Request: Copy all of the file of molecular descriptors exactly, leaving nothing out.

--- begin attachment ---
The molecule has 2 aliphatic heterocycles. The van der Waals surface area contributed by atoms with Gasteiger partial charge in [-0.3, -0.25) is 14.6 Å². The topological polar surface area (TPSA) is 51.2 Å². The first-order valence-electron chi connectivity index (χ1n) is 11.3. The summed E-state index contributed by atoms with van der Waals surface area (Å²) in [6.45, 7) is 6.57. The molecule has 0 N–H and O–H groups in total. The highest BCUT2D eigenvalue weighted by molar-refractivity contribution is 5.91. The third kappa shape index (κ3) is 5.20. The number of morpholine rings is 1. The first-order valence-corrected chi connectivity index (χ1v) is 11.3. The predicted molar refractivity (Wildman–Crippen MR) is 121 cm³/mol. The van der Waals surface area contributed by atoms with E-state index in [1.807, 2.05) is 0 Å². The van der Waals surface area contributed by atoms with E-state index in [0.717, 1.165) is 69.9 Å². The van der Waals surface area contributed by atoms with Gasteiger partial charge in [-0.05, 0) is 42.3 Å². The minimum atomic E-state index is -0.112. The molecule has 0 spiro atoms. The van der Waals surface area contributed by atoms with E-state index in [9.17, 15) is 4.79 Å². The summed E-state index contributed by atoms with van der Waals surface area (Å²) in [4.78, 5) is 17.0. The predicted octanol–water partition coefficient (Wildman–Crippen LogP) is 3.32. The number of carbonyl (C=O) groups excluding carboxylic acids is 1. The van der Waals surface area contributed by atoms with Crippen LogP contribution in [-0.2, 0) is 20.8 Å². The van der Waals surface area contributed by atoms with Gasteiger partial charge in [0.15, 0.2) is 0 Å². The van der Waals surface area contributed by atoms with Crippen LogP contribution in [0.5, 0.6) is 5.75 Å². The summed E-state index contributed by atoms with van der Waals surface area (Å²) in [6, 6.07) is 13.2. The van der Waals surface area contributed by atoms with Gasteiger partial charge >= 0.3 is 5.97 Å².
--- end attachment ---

The molecule has 2 aliphatic heterocycles. The van der Waals surface area contributed by atoms with Gasteiger partial charge in [-0.3, -0.25) is 14.6 Å². The topological polar surface area (TPSA) is 51.2 Å². The first-order valence-electron chi connectivity index (χ1n) is 11.3. The summed E-state index contributed by atoms with van der Waals surface area (Å²) in [6.45, 7) is 6.57. The molecule has 0 N–H and O–H groups in total. The highest BCUT2D eigenvalue weighted by molar-refractivity contribution is 5.91. The third kappa shape index (κ3) is 5.20. The number of morpholine rings is 1. The first-order valence-corrected chi connectivity index (χ1v) is 11.3. The predicted molar refractivity (Wildman–Crippen MR) is 121 cm³/mol. The van der Waals surface area contributed by atoms with E-state index in [1.807, 2.05) is 0 Å². The van der Waals surface area contributed by atoms with E-state index in [0.717, 1.165) is 69.9 Å². The van der Waals surface area contributed by atoms with Gasteiger partial charge in [-0.05, 0) is 42.3 Å². The minimum atomic E-state index is -0.112. The molecule has 0 spiro atoms. The van der Waals surface area contributed by atoms with E-state index in [9.17, 15) is 4.79 Å². The summed E-state index contributed by atoms with van der Waals surface area (Å²) in [4.78, 5) is 17.0. The predicted octanol–water partition coefficient (Wildman–Crippen LogP) is 3.32. The number of carbonyl (C=O) groups excluding carboxylic acids is 1. The van der Waals surface area contributed by atoms with Crippen LogP contribution in [-0.2, 0) is 20.8 Å². The van der Waals surface area contributed by atoms with Gasteiger partial charge in [0.15, 0.2) is 0 Å². The van der Waals surface area contributed by atoms with Crippen LogP contribution in [0.5, 0.6) is 5.75 Å². The summed E-state index contributed by atoms with van der Waals surface area (Å²) in [6, 6.07) is 13.2. The van der Waals surface area contributed by atoms with Gasteiger partial charge >= 0.3 is 5.97 Å².